By Uta Buhr
Photos: Stefan Kock
Dear reader, have you ever spent a few days and nights in the Scottish highlands? If so, you will certainly remember the fascinating view of high mountains and numerous lochs that form the landscape of that country in the northern part of Britain. Just buy a ticket for the latest play at the English Theatre of Hamburg for a thrilling “déjà vu” that will send chills down your spine. Are you ready for the story told by James Cawood who loves the austere charm of the highlands that inspires him to write ingenious plays of murder and intrigue. Just remember “Stone Cold Murder”, also written by James Cawood and premiered at the TET in September 2013. Here we go.
Thunder and lightning, storm and heavy rain! These are the foremost ingredients of a thriller that plays in an old crumbling hunting lodge that last saw its best days during the reign of Queen Victoria. This is just the right place for playwright Henry Roth, a cynical character whose career as a star playwright in the London Westend already ended a good many years ago. Henry (Charlie Buckland excellent in the role of the embittered author) treats his attractive wife Evelyn very badly and makes a nervous wrack of her. This night is a very special one for her since her husband expects a young talented actor named Jack Willoughby (fresh and naïve Joseph Passafaro). The “audition” for Henry’s new play seems to be kind of a “breathing space” for her since Henry will stop picking on her for a couple of hours. When the young man enters the lodge cold and shivering from the heavy rain in the mountains, Evelyn seems somewhat shocked. What ever for, since she claims that she never met Jack before in her whole life. Does she tell the truth? This somewhat old fashioned thriller – a real whodunit – leads the audiences through the twists and turns of the plot in style and keeps them on the edge of their seats from start to finish. As the play goes on, it becomes clear that Henry observed Evelyn while she spent a time at a London rehab clinic for alcoholics. Did she meet Jack and are he and Evelyn lovers? Henry, mad with jealousy, kills Jack, whose body is “disposed of” in a nearby ice-cold loch. Wow – that was hard work.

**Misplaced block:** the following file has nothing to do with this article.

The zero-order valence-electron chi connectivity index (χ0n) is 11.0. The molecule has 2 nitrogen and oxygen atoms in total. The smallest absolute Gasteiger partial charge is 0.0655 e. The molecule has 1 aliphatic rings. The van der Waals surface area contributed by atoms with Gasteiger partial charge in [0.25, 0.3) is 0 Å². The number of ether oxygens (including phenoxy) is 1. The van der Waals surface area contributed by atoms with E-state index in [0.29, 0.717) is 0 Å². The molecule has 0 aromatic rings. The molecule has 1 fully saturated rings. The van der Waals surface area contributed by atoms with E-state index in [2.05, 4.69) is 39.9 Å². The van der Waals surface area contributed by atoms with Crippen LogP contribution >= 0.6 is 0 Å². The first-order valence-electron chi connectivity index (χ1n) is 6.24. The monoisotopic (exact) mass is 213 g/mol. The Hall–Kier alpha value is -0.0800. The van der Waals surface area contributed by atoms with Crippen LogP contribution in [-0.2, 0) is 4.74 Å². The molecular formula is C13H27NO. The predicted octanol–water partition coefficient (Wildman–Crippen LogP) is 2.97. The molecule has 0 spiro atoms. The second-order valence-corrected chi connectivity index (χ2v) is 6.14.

However, before Henry and Evelyn are able to recover from this evil deed a mysterious man turns up and presents himself as DCI (Detective Chief Inspector) Lazan from Scotland Yard (Stephen MacNeice whose seemingly harmless questioning technique reminds us of Peter Falk in the legendary American series “Columbo”) who claims to be on the hunt for a local serial killer. Inspite of his friendly manner this middle-aged man in his badly fitting suit makes Henry and Evelyn tremble with fear. He seems to know much more about the happenings in the lodge than he admits… Since we do not want to spoil your pleasure, dear reader and habitué of the English Theatre, we do not intend to tell you what is going to happen in the middle of nowhere in the Scottish highlands at the Roth’s lodge. Just come and see for yourselves how this gripping play develops and who in the end is the killer and who is the victim. Or are their two victims? Just so much to enhance your curiosity: Jack escapes from his wet grave and Evelyn ( Faith Knight at her best) is not quite the hysteric innocent woman she seems to be. All four of the talented team, chosen with style by director Paul Glaser, were in top form. Thank you all for this masterly performance.
Recommendation: Associate Director to the TET Paul Glaser recently conducted an interview with James Cawood in London. You can listen to it on YouTube.
Final performance of “Death Knell” on November 3, 2018
Tickets as usual under phone number 040 – 227 70 89, online booking under www.englishtheatre.de
Next premiere of “Here lies Jeremy Troy” – a farce by Jack Sharkey on November 15, 2018